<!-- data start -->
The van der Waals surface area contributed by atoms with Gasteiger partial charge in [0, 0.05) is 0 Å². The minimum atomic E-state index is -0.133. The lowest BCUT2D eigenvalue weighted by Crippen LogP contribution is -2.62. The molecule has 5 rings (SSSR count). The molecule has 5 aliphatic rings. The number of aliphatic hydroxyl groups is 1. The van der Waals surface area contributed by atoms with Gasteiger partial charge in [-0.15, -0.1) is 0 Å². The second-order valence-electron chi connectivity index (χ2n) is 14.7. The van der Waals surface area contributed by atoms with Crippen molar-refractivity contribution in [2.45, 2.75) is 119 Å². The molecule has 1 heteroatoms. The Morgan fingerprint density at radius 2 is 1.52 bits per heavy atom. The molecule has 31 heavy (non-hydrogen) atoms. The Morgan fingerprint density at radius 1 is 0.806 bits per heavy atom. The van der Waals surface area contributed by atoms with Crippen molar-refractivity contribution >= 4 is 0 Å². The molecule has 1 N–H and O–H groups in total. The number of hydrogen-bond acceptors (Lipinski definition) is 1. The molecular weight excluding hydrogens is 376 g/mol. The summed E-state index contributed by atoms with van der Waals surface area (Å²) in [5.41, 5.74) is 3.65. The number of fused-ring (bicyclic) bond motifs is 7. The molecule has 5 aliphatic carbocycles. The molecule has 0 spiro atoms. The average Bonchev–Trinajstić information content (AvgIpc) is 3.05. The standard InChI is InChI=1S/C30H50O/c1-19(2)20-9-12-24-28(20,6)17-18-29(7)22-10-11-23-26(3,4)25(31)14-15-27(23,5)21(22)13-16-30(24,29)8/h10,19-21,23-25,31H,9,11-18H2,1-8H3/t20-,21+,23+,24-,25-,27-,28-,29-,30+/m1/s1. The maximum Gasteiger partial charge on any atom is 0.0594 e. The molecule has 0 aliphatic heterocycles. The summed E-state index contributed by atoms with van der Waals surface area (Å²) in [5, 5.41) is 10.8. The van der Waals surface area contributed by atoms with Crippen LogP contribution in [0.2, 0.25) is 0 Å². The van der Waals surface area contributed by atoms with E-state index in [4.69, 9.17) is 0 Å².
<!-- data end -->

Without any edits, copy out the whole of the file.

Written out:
The van der Waals surface area contributed by atoms with Gasteiger partial charge in [0, 0.05) is 0 Å². The minimum atomic E-state index is -0.133. The lowest BCUT2D eigenvalue weighted by Crippen LogP contribution is -2.62. The molecule has 5 rings (SSSR count). The molecule has 5 aliphatic rings. The number of aliphatic hydroxyl groups is 1. The van der Waals surface area contributed by atoms with Gasteiger partial charge in [-0.15, -0.1) is 0 Å². The second-order valence-electron chi connectivity index (χ2n) is 14.7. The van der Waals surface area contributed by atoms with Crippen molar-refractivity contribution in [2.45, 2.75) is 119 Å². The molecule has 1 heteroatoms. The Morgan fingerprint density at radius 2 is 1.52 bits per heavy atom. The molecule has 31 heavy (non-hydrogen) atoms. The Morgan fingerprint density at radius 1 is 0.806 bits per heavy atom. The van der Waals surface area contributed by atoms with Crippen molar-refractivity contribution >= 4 is 0 Å². The molecule has 1 N–H and O–H groups in total. The number of hydrogen-bond acceptors (Lipinski definition) is 1. The molecular weight excluding hydrogens is 376 g/mol. The summed E-state index contributed by atoms with van der Waals surface area (Å²) in [5.41, 5.74) is 3.65. The number of fused-ring (bicyclic) bond motifs is 7. The molecule has 5 aliphatic carbocycles. The molecule has 0 spiro atoms. The average Bonchev–Trinajstić information content (AvgIpc) is 3.05. The standard InChI is InChI=1S/C30H50O/c1-19(2)20-9-12-24-28(20,6)17-18-29(7)22-10-11-23-26(3,4)25(31)14-15-27(23,5)21(22)13-16-30(24,29)8/h10,19-21,23-25,31H,9,11-18H2,1-8H3/t20-,21+,23+,24-,25-,27-,28-,29-,30+/m1/s1. The maximum Gasteiger partial charge on any atom is 0.0594 e. The molecule has 0 aliphatic heterocycles. The summed E-state index contributed by atoms with van der Waals surface area (Å²) in [5, 5.41) is 10.8. The van der Waals surface area contributed by atoms with Crippen LogP contribution in [0.2, 0.25) is 0 Å². The van der Waals surface area contributed by atoms with E-state index in [4.69, 9.17) is 0 Å².